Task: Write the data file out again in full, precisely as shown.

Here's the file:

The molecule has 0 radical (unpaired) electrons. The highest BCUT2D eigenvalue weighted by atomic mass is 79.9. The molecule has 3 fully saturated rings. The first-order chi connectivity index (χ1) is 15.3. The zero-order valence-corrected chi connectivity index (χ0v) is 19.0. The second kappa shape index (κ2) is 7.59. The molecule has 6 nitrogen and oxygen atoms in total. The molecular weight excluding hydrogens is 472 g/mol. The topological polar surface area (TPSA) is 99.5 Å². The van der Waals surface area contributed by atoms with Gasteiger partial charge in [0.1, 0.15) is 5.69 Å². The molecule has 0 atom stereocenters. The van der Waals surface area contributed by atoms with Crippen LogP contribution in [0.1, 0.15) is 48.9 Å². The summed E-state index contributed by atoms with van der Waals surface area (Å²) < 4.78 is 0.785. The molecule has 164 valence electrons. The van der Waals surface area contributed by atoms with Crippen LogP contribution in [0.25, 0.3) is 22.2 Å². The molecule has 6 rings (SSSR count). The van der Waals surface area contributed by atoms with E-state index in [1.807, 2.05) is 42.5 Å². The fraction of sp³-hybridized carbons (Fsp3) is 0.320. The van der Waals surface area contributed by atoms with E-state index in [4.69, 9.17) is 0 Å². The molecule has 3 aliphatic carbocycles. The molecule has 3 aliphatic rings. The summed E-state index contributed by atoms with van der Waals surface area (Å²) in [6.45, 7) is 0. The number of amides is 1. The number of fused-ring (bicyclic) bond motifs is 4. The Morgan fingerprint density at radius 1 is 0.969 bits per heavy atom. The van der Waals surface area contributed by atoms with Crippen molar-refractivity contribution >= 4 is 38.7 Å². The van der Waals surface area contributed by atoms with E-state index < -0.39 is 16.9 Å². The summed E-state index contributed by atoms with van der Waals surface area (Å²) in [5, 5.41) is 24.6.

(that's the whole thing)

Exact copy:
The molecule has 0 radical (unpaired) electrons. The highest BCUT2D eigenvalue weighted by atomic mass is 79.9. The molecule has 3 fully saturated rings. The first-order chi connectivity index (χ1) is 15.3. The zero-order valence-corrected chi connectivity index (χ0v) is 19.0. The second kappa shape index (κ2) is 7.59. The molecule has 6 nitrogen and oxygen atoms in total. The molecular weight excluding hydrogens is 472 g/mol. The topological polar surface area (TPSA) is 99.5 Å². The van der Waals surface area contributed by atoms with Gasteiger partial charge in [0.1, 0.15) is 5.69 Å². The molecule has 0 atom stereocenters. The van der Waals surface area contributed by atoms with Crippen LogP contribution in [0.1, 0.15) is 48.9 Å². The summed E-state index contributed by atoms with van der Waals surface area (Å²) < 4.78 is 0.785. The molecule has 164 valence electrons. The van der Waals surface area contributed by atoms with Crippen LogP contribution in [0.25, 0.3) is 22.2 Å². The molecule has 6 rings (SSSR count). The van der Waals surface area contributed by atoms with E-state index in [1.807, 2.05) is 42.5 Å². The fraction of sp³-hybridized carbons (Fsp3) is 0.320. The van der Waals surface area contributed by atoms with E-state index in [4.69, 9.17) is 0 Å². The molecule has 3 aliphatic carbocycles. The molecule has 3 aliphatic rings. The summed E-state index contributed by atoms with van der Waals surface area (Å²) in [6.45, 7) is 0. The number of amides is 1. The number of fused-ring (bicyclic) bond motifs is 4. The Morgan fingerprint density at radius 1 is 0.969 bits per heavy atom. The van der Waals surface area contributed by atoms with Crippen molar-refractivity contribution >= 4 is 38.7 Å². The van der Waals surface area contributed by atoms with E-state index < -0.39 is 16.9 Å². The summed E-state index contributed by atoms with van der Waals surface area (Å²) in [5, 5.41) is 24.6.